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Panamplify gives analysts data integration and reporting superpowers at a fraction of the cost by radically transforming the way the system understands your data.

What’s the story behind your company?

We were buried with massive data integration and reporting requirements while running marketing campaigns at our agency, Extra Sauce. We started automating certain processes to alleviate the workload and a product was born out of our solution.

What were you doing before you started building this company?

I ran Extra Sauce, an integrated marketing agency in Dallas, building experiences and campaigns for Smirnoff, Coke, US Army, Zales and other large brands.

How do you stay organized?

I use Pipedrive (a must), Google apps, Wunderlist, and Sunrise.

What were some of the challenges you faced when launching your business and how did you handle them?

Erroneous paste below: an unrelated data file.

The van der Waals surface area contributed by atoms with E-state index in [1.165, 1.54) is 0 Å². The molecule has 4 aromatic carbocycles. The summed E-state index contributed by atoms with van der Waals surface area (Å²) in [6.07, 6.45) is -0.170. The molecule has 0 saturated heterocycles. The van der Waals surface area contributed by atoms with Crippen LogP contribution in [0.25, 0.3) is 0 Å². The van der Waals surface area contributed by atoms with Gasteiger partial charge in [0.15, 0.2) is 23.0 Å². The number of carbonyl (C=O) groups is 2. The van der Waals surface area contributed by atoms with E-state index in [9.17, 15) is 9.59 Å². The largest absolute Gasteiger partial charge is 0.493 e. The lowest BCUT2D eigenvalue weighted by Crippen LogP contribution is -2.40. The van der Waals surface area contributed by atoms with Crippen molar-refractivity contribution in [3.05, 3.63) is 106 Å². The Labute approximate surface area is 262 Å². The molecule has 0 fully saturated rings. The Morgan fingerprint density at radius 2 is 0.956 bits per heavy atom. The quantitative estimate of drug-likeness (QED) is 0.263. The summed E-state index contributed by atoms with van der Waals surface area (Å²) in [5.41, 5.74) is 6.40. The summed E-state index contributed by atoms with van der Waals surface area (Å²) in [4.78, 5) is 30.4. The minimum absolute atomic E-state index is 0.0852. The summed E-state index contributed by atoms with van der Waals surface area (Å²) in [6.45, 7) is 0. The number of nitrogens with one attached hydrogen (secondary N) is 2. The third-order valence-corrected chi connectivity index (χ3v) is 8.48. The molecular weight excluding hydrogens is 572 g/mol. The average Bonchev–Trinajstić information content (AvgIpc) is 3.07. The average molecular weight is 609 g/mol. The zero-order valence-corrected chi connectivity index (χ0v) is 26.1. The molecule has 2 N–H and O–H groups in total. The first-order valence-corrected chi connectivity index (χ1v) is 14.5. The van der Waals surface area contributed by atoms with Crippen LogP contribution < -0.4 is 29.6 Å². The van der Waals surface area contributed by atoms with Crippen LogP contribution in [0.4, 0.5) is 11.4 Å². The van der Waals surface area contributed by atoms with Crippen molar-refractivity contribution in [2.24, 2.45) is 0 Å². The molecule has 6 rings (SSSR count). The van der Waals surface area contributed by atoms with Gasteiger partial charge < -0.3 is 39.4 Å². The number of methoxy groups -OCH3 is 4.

Customer development. We spent 18 months narrowing the feature set of our initial vision to one that customers would immediately pay for, and spent that effort actually getting an alpha into their hands

How do you stay motivated?

We were motivated by the laser focus that customer development produces. In the end we knew exactly what to build because they wanted it so badly.

How did you delegate and build your team?

Right now it is just me and Chris St John (CTO, co-founder). We are using our $1mm seed round, which is about to close, to build the rest of the development team.

There’s a lot of interesting insights and science behind the habits of entrepreneurs. How do you start your day?

5 a.m. quiet reflection and prayer, and with concentration on my faith.

How do you unplug, disconnect, and recharge?

With movies, TV dramas, reading, AND long rides. I’m a cyclist.

How do you celebrate successes?

By thanking God and by being grateful to be alive. I am not into material celebrations. Oh — and good beer or red wine!

If you had one piece of advice to give fellow entrepreneurs, what would it be?

Stop worrying about calling yourself an “entrepreneur” and stop trying to market yourself. Build something a customer wants and will pay for.

Success is the goal but failure teaches us a lot. What are some of the biggest lessons you’ve learned as an entrepreneur?

You MUST get out of the office and “develop” the customer. No plan survives contact with the enemy.